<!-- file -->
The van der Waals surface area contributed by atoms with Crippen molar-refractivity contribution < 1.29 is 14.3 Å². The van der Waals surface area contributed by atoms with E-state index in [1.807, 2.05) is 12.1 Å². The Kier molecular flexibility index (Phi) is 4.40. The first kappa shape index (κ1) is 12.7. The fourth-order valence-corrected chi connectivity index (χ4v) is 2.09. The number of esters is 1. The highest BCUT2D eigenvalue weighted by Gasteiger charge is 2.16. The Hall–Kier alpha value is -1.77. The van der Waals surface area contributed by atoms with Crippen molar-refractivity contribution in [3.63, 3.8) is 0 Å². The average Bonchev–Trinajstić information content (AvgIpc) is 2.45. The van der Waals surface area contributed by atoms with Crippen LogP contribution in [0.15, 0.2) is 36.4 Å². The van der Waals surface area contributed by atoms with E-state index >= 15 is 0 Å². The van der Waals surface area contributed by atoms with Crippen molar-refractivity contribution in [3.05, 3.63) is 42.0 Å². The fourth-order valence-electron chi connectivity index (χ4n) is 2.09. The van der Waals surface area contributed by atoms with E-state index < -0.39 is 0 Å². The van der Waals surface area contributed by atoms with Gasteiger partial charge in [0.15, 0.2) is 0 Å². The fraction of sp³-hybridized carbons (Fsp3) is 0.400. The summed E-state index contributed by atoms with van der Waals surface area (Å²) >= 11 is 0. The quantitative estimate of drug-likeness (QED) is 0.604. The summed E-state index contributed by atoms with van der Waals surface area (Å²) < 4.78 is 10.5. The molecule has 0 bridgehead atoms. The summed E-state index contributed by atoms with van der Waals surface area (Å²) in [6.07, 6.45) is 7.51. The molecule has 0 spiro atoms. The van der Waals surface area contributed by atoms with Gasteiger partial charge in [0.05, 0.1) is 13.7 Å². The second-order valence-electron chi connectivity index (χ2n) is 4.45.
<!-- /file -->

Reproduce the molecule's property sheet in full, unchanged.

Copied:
The van der Waals surface area contributed by atoms with Crippen molar-refractivity contribution < 1.29 is 14.3 Å². The van der Waals surface area contributed by atoms with E-state index in [1.807, 2.05) is 12.1 Å². The Kier molecular flexibility index (Phi) is 4.40. The first kappa shape index (κ1) is 12.7. The fourth-order valence-corrected chi connectivity index (χ4v) is 2.09. The number of esters is 1. The highest BCUT2D eigenvalue weighted by Gasteiger charge is 2.16. The Hall–Kier alpha value is -1.77. The van der Waals surface area contributed by atoms with Crippen molar-refractivity contribution in [3.63, 3.8) is 0 Å². The average Bonchev–Trinajstić information content (AvgIpc) is 2.45. The van der Waals surface area contributed by atoms with Crippen LogP contribution in [0.15, 0.2) is 36.4 Å². The van der Waals surface area contributed by atoms with E-state index >= 15 is 0 Å². The van der Waals surface area contributed by atoms with Crippen molar-refractivity contribution in [3.05, 3.63) is 42.0 Å². The fourth-order valence-electron chi connectivity index (χ4n) is 2.09. The van der Waals surface area contributed by atoms with E-state index < -0.39 is 0 Å². The van der Waals surface area contributed by atoms with Gasteiger partial charge in [0.15, 0.2) is 0 Å². The fraction of sp³-hybridized carbons (Fsp3) is 0.400. The summed E-state index contributed by atoms with van der Waals surface area (Å²) >= 11 is 0. The quantitative estimate of drug-likeness (QED) is 0.604. The summed E-state index contributed by atoms with van der Waals surface area (Å²) < 4.78 is 10.5. The molecule has 0 bridgehead atoms. The summed E-state index contributed by atoms with van der Waals surface area (Å²) in [6.07, 6.45) is 7.51. The molecule has 0 spiro atoms. The van der Waals surface area contributed by atoms with Gasteiger partial charge in [0.05, 0.1) is 13.7 Å². The second-order valence-electron chi connectivity index (χ2n) is 4.45.